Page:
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Nucleic Acids Res. 2014 Jan;42(1):380-95. doi: 10.1093/nar/gkt871. Epub 2013 Oct 4.

UV light-induced DNA lesions cause dissociation of yeast RNA polymerases-I and establishment of a specialized chromatin structure at rRNA genes.

Author information

1
Département de Microbiologie et Infectiologie, Faculté de Médecine, Université de Sherbrooke, Sherbrooke, QC J1E 4K8, Canada and Institut für Biochemie, Genetik und Mikrobiologie, Universität Regensburg, 93053 Regensburg, Germany.

Abstract

The cytotoxicity of UV light-induced DNA lesions results from their interference with transcription and replication. DNA lesions arrest elongating RNA polymerases, an event that triggers transcription-coupled nucleotide excision repair. Since arrested RNA polymerases reduce the accessibility of repair factors to DNA lesions, they might be displaced. The fate of arrested RNA polymerases-II at DNA lesions has been extensively studied, yielding partially contradictory results. Considerably less is known about RNA polymerases-I that transcribe nucleosomes-depleted rRNA genes at very high rate. To investigate the fate of arrested RNA polymerases-I at DNA lesions, chromatin-immunoprecipitation, electron microscopy, transcription run-on, psoralen-cross-linking and chromatin-endogenous cleavage were employed. We found that RNA polymerases-I density increased at the 5'-end of the gene, likely due to continued transcription initiation followed by elongation and pausing/release at the first DNA lesion. Most RNA polymerases-I dissociated downstream of the first DNA lesion, concomitant with chromatin closing that resulted from deposition of nucleosomes. Although nucleosomes were deposited, the high mobility group-box Hmo1 (component of actively transcribed rRNA genes) remained associated. After repair of DNA lesions, Hmo1 containing chromatin might help to restore transcription elongation and reopening of rRNA genes chromatin.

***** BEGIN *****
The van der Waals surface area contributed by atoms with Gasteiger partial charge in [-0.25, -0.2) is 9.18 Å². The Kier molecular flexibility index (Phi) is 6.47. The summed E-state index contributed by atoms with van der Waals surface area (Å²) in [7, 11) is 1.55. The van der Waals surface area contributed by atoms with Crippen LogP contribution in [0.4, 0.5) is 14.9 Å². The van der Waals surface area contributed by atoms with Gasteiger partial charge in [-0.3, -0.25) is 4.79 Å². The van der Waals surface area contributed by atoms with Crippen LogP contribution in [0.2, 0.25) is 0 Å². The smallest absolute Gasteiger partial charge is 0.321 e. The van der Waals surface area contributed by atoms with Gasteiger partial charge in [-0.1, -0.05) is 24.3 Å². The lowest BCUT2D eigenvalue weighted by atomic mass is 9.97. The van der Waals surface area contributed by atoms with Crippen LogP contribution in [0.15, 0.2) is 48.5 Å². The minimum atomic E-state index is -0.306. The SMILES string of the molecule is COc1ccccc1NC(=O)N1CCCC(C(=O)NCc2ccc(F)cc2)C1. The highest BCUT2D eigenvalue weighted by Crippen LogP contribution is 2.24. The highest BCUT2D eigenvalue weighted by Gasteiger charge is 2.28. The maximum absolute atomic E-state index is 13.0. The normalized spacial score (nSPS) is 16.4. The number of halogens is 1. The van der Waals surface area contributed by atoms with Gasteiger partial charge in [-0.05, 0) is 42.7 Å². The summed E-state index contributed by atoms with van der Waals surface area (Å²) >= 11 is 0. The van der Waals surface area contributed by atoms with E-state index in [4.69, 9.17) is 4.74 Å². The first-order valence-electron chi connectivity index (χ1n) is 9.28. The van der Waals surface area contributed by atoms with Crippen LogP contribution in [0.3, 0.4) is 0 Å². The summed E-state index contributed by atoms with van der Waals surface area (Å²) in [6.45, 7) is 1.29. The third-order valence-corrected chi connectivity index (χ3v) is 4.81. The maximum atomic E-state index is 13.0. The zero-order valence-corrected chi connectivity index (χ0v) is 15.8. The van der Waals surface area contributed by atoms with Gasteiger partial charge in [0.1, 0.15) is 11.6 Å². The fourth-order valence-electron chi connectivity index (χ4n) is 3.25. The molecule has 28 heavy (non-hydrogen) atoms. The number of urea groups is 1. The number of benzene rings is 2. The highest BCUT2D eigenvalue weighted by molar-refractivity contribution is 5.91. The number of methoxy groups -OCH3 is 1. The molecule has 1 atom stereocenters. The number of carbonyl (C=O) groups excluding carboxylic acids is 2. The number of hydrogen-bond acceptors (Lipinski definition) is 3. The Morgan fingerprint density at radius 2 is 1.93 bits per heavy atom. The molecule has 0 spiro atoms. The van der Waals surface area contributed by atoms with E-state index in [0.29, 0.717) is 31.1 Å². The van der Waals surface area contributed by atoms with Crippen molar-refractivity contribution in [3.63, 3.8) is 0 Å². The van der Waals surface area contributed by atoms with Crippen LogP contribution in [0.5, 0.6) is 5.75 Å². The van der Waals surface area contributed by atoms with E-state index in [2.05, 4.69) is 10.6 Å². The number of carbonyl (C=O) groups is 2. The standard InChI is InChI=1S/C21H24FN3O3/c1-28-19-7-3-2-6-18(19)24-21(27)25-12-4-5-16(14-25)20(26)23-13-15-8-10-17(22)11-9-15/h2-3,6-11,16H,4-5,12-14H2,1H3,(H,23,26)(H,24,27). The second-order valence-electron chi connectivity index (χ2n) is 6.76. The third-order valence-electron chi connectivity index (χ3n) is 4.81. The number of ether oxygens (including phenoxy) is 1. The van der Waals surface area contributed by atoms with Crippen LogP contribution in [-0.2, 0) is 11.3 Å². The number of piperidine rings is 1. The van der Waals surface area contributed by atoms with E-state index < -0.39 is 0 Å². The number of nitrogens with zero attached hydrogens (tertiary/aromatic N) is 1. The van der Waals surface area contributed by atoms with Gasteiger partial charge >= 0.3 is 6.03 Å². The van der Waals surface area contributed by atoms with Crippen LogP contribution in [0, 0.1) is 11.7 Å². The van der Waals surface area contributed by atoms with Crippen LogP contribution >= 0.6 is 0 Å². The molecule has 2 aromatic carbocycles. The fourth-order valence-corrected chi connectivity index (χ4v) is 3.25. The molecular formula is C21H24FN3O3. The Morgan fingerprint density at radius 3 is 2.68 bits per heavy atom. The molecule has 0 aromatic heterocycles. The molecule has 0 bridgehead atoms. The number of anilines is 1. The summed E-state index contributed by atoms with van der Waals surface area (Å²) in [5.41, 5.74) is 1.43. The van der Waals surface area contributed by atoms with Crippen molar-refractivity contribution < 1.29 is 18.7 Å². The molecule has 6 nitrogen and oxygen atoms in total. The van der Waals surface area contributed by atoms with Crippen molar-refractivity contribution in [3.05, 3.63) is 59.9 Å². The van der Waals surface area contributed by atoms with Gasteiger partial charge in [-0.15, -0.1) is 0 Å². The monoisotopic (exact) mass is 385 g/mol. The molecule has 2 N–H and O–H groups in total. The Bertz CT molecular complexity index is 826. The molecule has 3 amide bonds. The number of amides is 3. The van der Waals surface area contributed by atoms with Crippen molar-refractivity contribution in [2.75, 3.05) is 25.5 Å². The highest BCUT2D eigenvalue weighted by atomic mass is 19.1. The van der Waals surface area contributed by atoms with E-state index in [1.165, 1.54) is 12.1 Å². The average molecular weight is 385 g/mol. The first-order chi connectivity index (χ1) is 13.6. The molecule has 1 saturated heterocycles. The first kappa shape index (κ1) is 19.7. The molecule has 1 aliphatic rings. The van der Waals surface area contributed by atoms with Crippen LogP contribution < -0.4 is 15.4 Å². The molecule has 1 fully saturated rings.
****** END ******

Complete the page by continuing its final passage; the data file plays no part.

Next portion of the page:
PMID:
24097442
PMCID:
PMC3874186
DOI:
10.1093/nar/gkt871
[Indexed for MEDLINE]
Free PMC Article

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